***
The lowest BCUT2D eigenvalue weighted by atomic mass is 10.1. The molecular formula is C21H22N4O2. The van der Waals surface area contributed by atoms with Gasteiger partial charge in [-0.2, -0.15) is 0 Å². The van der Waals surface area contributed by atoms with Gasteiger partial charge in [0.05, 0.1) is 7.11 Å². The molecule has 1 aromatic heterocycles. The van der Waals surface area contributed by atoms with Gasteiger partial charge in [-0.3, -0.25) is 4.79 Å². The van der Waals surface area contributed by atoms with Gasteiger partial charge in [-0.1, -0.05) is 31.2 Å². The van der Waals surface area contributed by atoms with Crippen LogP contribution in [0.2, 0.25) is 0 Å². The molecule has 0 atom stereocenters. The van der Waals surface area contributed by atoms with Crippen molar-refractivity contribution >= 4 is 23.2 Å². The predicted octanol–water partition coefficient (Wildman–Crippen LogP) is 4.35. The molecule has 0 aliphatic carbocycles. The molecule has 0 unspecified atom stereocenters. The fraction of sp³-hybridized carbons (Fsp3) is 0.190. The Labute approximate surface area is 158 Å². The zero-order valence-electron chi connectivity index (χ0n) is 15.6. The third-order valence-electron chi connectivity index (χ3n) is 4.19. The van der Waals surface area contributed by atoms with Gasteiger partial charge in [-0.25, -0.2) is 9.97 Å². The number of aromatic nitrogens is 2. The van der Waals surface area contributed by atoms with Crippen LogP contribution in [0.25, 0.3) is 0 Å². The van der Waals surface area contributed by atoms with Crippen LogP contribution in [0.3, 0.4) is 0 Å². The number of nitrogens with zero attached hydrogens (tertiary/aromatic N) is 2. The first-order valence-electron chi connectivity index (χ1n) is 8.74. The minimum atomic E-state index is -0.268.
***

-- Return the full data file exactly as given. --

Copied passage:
The lowest BCUT2D eigenvalue weighted by atomic mass is 10.1. The molecular formula is C21H22N4O2. The van der Waals surface area contributed by atoms with Gasteiger partial charge in [-0.2, -0.15) is 0 Å². The van der Waals surface area contributed by atoms with Gasteiger partial charge in [0.05, 0.1) is 7.11 Å². The molecule has 1 aromatic heterocycles. The van der Waals surface area contributed by atoms with Gasteiger partial charge in [-0.3, -0.25) is 4.79 Å². The van der Waals surface area contributed by atoms with Gasteiger partial charge in [-0.1, -0.05) is 31.2 Å². The van der Waals surface area contributed by atoms with Crippen LogP contribution in [0.2, 0.25) is 0 Å². The molecule has 0 atom stereocenters. The van der Waals surface area contributed by atoms with Crippen molar-refractivity contribution >= 4 is 23.2 Å². The predicted octanol–water partition coefficient (Wildman–Crippen LogP) is 4.35. The molecule has 0 aliphatic carbocycles. The molecule has 0 unspecified atom stereocenters. The fraction of sp³-hybridized carbons (Fsp3) is 0.190. The Labute approximate surface area is 158 Å². The zero-order valence-electron chi connectivity index (χ0n) is 15.6. The third-order valence-electron chi connectivity index (χ3n) is 4.19. The van der Waals surface area contributed by atoms with Gasteiger partial charge in [-0.25, -0.2) is 9.97 Å². The number of aromatic nitrogens is 2. The van der Waals surface area contributed by atoms with Crippen LogP contribution in [0.25, 0.3) is 0 Å². The van der Waals surface area contributed by atoms with Crippen LogP contribution in [0.3, 0.4) is 0 Å². The number of nitrogens with zero attached hydrogens (tertiary/aromatic N) is 2. The first-order valence-electron chi connectivity index (χ1n) is 8.74. The minimum atomic E-state index is -0.268.